469 F2d 68 United States v. McClain Byrd
469 F.2d 68
UNITED STATES of America
William James McCLAIN et al. Appeal of Rodney BYRD.
United States Court of Appeals,
Argued Sept. 26, 1972.
Decided Oct. 20, 1972.
William J. Brady, Jr., Brady & Flint, Philadelphia, Pa., for appellant.
Robert N. deLuca, Asst. U. S. Atty., Philadelphia, Pa., for appellee.
Before STALEY and VAN DUSEN, and MAX ROSENN, Circuit Judges.
OPINION OF THE COURT
Appellant was tried to a jury with three other codefendants in the Eastern District of Pennsylvania on an indictment charging them with four counts of bank robbery in violation of 18 U.S.C. Sec. 2113 and one count of conspiracy to commit bank robbery in violation of 18 U.S.C. Sec. 371. The jury returned a verdict of guilty on all counts. This is an appeal from the judgment of conviction. We affirm.
Appellant raises three main contentions on appeal: (1) there was insufficient evidence of his participation in the robbery; (2) the trial court should not have permitted the jury to consider the testimony of witnesses who violated the trial court's sequestration order; and (3) a comment made by the prosecutor in his closing argument violated appellant's privilege against self-incrimination.
The Government's primary evidence consisted of the testimony of two eyewitnesses to the robbery. One of them, Waldner, identified appellant as the man who had held a gun on him during the robbery. He was positive in his identification. He explained that the appellant was not wearing a mask or dark glasses during the robbery. The other eyewitness, Mr. White, though uncertain before trial as to whether he could identify any of the robbers, was unequivocal in identifying appellant in the courtroom. A third eyewitness, Bigelow, was less certain but also identified appellant. In addition, the Government offered other corroborative evidence.
Firstly, appellant argues that there are discrepancies in the identification testimony of the witnesses. These discrepancies, at their worst, are only minor. They were matters for the consideration of the jury in weighing the evidence. See, e. g., United States v. Edward, 439 F.2d 150 (3d Cir. 1971); United States v. Avellino, 216 F.2d 877 (3d Cir. 1955). On appeal from the verdict of guilty, the Government is entitled to the benefit of all inferences that may be reasonably drawn from the proven facts. This court should not undertake to weigh the evidence or determine the credibility of the witnesses. The verdict must be sustained "if there is substantial evidence, taking the view most favorable to the Government, to support it." Glasser v. United States, 315 U.S. 60, 80, 62 S.Ct. 457, 469, 86 L. Ed. 680 (1942); see, United States v. Blair, 456 F.2d 514, 517 (3d Cir. 1972). There was sufficient evidence before the jury upon which it could find that appellant was one of the participants in the robbery and conspiracy.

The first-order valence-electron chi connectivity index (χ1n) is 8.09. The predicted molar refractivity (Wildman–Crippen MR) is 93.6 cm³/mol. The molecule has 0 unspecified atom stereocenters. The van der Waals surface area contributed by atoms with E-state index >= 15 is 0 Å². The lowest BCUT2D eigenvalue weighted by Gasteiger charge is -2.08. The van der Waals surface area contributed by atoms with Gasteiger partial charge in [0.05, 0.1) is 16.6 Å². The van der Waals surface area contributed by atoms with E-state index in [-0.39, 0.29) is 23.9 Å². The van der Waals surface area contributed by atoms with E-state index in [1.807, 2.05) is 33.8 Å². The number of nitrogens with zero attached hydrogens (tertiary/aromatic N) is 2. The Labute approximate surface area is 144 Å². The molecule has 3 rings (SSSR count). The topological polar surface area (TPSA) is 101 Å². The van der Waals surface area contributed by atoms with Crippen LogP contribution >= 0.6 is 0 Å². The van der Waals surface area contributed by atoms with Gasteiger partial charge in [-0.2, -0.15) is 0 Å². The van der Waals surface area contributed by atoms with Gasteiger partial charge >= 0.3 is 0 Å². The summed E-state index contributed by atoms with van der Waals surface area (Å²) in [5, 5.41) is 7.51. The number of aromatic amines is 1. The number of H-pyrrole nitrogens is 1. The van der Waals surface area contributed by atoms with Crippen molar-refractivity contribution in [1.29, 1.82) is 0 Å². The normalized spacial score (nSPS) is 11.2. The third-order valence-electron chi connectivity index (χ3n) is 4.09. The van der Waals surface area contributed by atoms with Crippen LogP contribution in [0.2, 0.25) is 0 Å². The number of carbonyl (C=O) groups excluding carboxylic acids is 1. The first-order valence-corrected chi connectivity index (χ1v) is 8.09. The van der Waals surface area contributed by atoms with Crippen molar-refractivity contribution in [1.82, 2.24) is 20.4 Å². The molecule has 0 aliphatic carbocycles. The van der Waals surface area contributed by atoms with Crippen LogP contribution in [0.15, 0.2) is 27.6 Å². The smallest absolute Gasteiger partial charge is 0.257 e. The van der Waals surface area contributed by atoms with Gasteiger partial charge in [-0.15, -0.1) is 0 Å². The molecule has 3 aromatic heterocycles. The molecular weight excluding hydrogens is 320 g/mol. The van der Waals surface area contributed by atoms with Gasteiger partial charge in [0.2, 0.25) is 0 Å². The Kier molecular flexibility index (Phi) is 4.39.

Secondly, the appellant contends that the trial judge abused his discretion in permitting the case to go to the jury on the basis of evidence including testimony of witnesses who had violated a sequestration order by discussing the trial among themselves. The general rule is that the trial court may in its discretion exclude testimony of witnesses who violate a sequestration order if the defendant is prejudiced by the violation. See Holder v. United States, 150 U.S. 91, 14 S.Ct. 10, 37 L.Ed. 1010 (1893); United States v. Marson, 408 F.2d 644, 650 (4th Cir. 1968), cert. denied, 393 U.S. 1056, 89 S.Ct. 695, 21 L. Ed.2d 698 (1969); United States v. Johnson, 345 F.2d 457, 459 (6th Cir.), cert. denied, 382 U.S. 836, 86 S.Ct. 83, 15 L.Ed.2d 79 (1965). Here, the evidence indicates that only one witness, Siddons, was given any information. Siddons emphatically denied that her identification of suspects was at all related to her discussion with the other witnesses. Moreover, the record reveals that her testimony in no way implicated appellant. In addition, there is no indication that the two witnesses involved in the conversation with her, Waldner and White, were given any information. Thus, we fail to find any abuse of discretion by the trial judge in allowing the testimony of these eyewitnesses to be considered by the jury.
Finally, appellant argues that his Fifth Amendment right to remain silent was violated by the following comment by the prosecutor in his closing argument:
Now, we know this, it is uncontradicted from our evidence if you believe it, from the government's evidence, that only four people were in that bank, and four people sit accused of this crime. There were no witnesses brought in by the defense who would say that these men were somewhere else at the time of this robbery, so you have that to go with. There is no contradiction of the government's case.
We also find no merit in this contention. The comment of the prosecutor was not directed at the failure of the accused to testify;1 nor could the jury have reasonably construed it as such.2 Examined in its entirety, the comment merely drew the jury's attention to defendant's failure to present alibi witnesses. This was fair argument and not violative of the principle announced in Griffin v. California, 380 U.S. 609, 85 S.Ct. 1229, 14 L.Ed.2d 106 (1965).
We have considered the other contentions raised by appellant in his brief and at oral argument and find no merit in them.
The judgment of the district court will be affirmed.
United States ex rel. Leak v. Follette, 418 F.2d 1266, 1269 (2d Cir. 1969), cert. denied, 397 U.S. 1050, 90 S.Ct. 1388, 25 L.Ed.2d 665 (1970), suggests the following formula for application in this kind of situation: "A formula that has become rather a favorite of many courts, including this one, is 'Was the language used manifestly intended to be, or was it of such character that the jury would naturally and necessarily take it to be a comment on the failure of the accused to testify?"'